• -c:v is set to copy. This means that you’re using the same video format you got from YouTube natively. In other words, It copies the video stream from the input file to the output file without re-encoding it. Generally, the -c:v parameter is used to specify the video codec that should be used for the encoding or decoding of video streams. When used in conjunction with Nginx, it allows you to specify the video codec for video streaming over HTTP.

  • -c:a This is the general FFmpeg parameter to specify the audio codec to be used for encoding audio streams. In this example, parameters aac -ar 44100 -ac 1, specify the audio codec (aac), the audio sampling rate (-ar 44100), and the number of audio channels (-ac 1) for an audio stream.

  • -f flv: This indicates that the output format of the video stream should be FLV (Flash Video), a container format developed by Adobe Systems for streaming audio and video content over the internet. An flv format container is used in this example for maximum compatibility with RTMP.

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If you’ve set up everything correctly, video, my-video.mkv will be sent to the following URL:


This URL can be justified because that’s how we defined it in the live configuration block as seen below;

rtmp {
        server {
                listen 1935;
                chunk_size 4096;
                allow publish;
                deny publish all;

                application live {
                        live on;
                        record off;

You will notice that the RTMP publish parameter is set to localhost or . On the other hand, the stream URL parameter is an arbitrarily chosen URL for this video.

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When FFmpeg is running, you will be able to see the following printout on the terminal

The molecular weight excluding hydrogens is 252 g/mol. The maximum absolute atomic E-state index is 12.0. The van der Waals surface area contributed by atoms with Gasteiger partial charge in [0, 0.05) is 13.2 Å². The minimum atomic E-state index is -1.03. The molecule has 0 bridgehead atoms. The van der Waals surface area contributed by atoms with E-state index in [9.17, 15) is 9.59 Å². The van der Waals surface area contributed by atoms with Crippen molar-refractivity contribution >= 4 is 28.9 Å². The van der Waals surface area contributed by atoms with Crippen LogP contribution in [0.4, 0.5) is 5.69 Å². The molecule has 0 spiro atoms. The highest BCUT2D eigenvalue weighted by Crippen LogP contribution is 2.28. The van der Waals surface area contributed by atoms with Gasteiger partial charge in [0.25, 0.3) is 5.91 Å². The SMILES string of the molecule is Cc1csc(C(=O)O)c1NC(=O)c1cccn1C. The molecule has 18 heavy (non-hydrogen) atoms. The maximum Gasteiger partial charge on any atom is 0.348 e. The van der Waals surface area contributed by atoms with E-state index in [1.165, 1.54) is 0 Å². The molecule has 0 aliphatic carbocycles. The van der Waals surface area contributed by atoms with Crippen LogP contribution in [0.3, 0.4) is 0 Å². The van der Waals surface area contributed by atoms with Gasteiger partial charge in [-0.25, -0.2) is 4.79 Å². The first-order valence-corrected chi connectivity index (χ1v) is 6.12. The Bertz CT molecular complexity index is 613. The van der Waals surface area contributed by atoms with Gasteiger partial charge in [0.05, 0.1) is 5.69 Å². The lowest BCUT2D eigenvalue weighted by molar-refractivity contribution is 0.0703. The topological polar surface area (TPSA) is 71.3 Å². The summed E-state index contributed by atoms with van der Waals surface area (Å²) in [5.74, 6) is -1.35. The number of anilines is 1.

frame=  127 fps= 25 q=-1.0 size= 405kB time=00:00:05.00 bitrate= 662.2kbits/s speed=frame=  140 fps= 25 q=-1.0 size=628kB time=00:00:05.52 bitrate= 931.0kbits/s speed=frame=  153 fps= 25 q=-1.0 size= 866kB time=00:00:06.04 bitrate=1173.1kbits/s speed=

Please refer to the following table for the interpretation of these parameters:

frame=The current processing speed of the conversion process, is measured in frames per second.
fps=The number of frames per second being processed.
q=The current frame number is being processed.
size=The current output size of the encoded video.
time=The quantization parameter is used for encoding the video. A value of -1.0 indicates that the encoding is using a constant quality mode.
bitrate=The current bitrate of the encoded video.
speed=The current processing speed of the conversion process is measured in frames per second.

Playing the stream

to play your stream, you have to make sure that FFmpeg is running. Then you will have to connect to your RTMP stream using any supported video player like VLC, MPV, or another media player installed locally on your machine.

From your video player, you will have to use the following URL format to stream:


For our case in this article, the following is our streaming URL:


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Loop the stream

Now, it’s important to note that your stream will terminate immediately after ffmpeg completes playing the video. If you want to turn your stream into a loop so it can play indefinitely, you can add -stream_loop -1 to the beginning of your ffmpeg command. as seen below;

ffmpeg -stream_loop -1 -re -i "Imy-video.mkv" -c:v copy -c:a aac -ar 44100 -ac 1 -f flv rtmp://localhost/live/stream

Run FFmpeg in the background

To run FFmpeg in the background, you can use the standard method for running a process in the background in your operating system.

On Linux or macOS, you can use the nohup command to run FFmpeg in the background and prevent it from being terminated when you log out. Here’s an example command:

nohup ffmpeg -stream_loop -1 -re -i "Imy-video.mkv" -c:v copy -c:a aac -ar 44100 -ac 1 -f flv rtmp://localhost/live/stream